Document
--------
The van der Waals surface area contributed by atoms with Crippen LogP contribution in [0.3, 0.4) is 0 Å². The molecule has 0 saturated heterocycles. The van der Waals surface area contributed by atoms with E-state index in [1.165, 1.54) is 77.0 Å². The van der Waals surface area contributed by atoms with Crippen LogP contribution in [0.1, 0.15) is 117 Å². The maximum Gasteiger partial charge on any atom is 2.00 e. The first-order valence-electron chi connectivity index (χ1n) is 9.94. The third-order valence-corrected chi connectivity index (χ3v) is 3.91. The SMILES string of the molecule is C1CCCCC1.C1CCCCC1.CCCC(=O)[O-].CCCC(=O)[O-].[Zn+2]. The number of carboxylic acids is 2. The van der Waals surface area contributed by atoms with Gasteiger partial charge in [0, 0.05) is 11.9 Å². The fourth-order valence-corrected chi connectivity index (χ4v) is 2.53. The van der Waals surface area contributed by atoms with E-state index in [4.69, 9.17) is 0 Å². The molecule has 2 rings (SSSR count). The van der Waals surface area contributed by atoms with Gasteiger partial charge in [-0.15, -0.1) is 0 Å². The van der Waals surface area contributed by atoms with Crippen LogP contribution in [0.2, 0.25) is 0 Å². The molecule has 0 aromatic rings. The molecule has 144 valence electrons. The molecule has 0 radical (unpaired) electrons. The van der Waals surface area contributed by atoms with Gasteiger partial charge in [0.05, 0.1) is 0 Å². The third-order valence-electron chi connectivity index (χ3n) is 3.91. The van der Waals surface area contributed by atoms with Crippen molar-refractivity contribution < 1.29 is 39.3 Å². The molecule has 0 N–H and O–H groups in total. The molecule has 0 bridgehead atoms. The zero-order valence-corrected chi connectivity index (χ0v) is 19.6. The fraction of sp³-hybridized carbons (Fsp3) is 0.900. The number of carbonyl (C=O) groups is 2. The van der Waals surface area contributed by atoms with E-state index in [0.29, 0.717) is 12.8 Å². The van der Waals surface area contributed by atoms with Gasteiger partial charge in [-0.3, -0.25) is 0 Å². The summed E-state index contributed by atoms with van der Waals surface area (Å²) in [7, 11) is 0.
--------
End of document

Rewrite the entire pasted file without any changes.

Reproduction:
The van der Waals surface area contributed by atoms with Crippen LogP contribution in [0.3, 0.4) is 0 Å². The molecule has 0 saturated heterocycles. The van der Waals surface area contributed by atoms with E-state index in [1.165, 1.54) is 77.0 Å². The van der Waals surface area contributed by atoms with Crippen LogP contribution in [0.1, 0.15) is 117 Å². The maximum Gasteiger partial charge on any atom is 2.00 e. The first-order valence-electron chi connectivity index (χ1n) is 9.94. The third-order valence-corrected chi connectivity index (χ3v) is 3.91. The SMILES string of the molecule is C1CCCCC1.C1CCCCC1.CCCC(=O)[O-].CCCC(=O)[O-].[Zn+2]. The number of carboxylic acids is 2. The van der Waals surface area contributed by atoms with Gasteiger partial charge in [0, 0.05) is 11.9 Å². The fourth-order valence-corrected chi connectivity index (χ4v) is 2.53. The van der Waals surface area contributed by atoms with E-state index in [4.69, 9.17) is 0 Å². The molecule has 2 rings (SSSR count). The van der Waals surface area contributed by atoms with Gasteiger partial charge in [-0.15, -0.1) is 0 Å². The van der Waals surface area contributed by atoms with Crippen LogP contribution in [0.2, 0.25) is 0 Å². The molecule has 0 aromatic rings. The molecule has 144 valence electrons. The molecule has 0 radical (unpaired) electrons. The van der Waals surface area contributed by atoms with Gasteiger partial charge in [0.05, 0.1) is 0 Å². The third-order valence-electron chi connectivity index (χ3n) is 3.91. The van der Waals surface area contributed by atoms with Crippen molar-refractivity contribution < 1.29 is 39.3 Å². The molecule has 0 N–H and O–H groups in total. The molecule has 0 bridgehead atoms. The zero-order valence-corrected chi connectivity index (χ0v) is 19.6. The fraction of sp³-hybridized carbons (Fsp3) is 0.900. The number of carbonyl (C=O) groups is 2. The van der Waals surface area contributed by atoms with E-state index in [0.29, 0.717) is 12.8 Å². The van der Waals surface area contributed by atoms with Gasteiger partial charge in [-0.3, -0.25) is 0 Å². The summed E-state index contributed by atoms with van der Waals surface area (Å²) in [7, 11) is 0.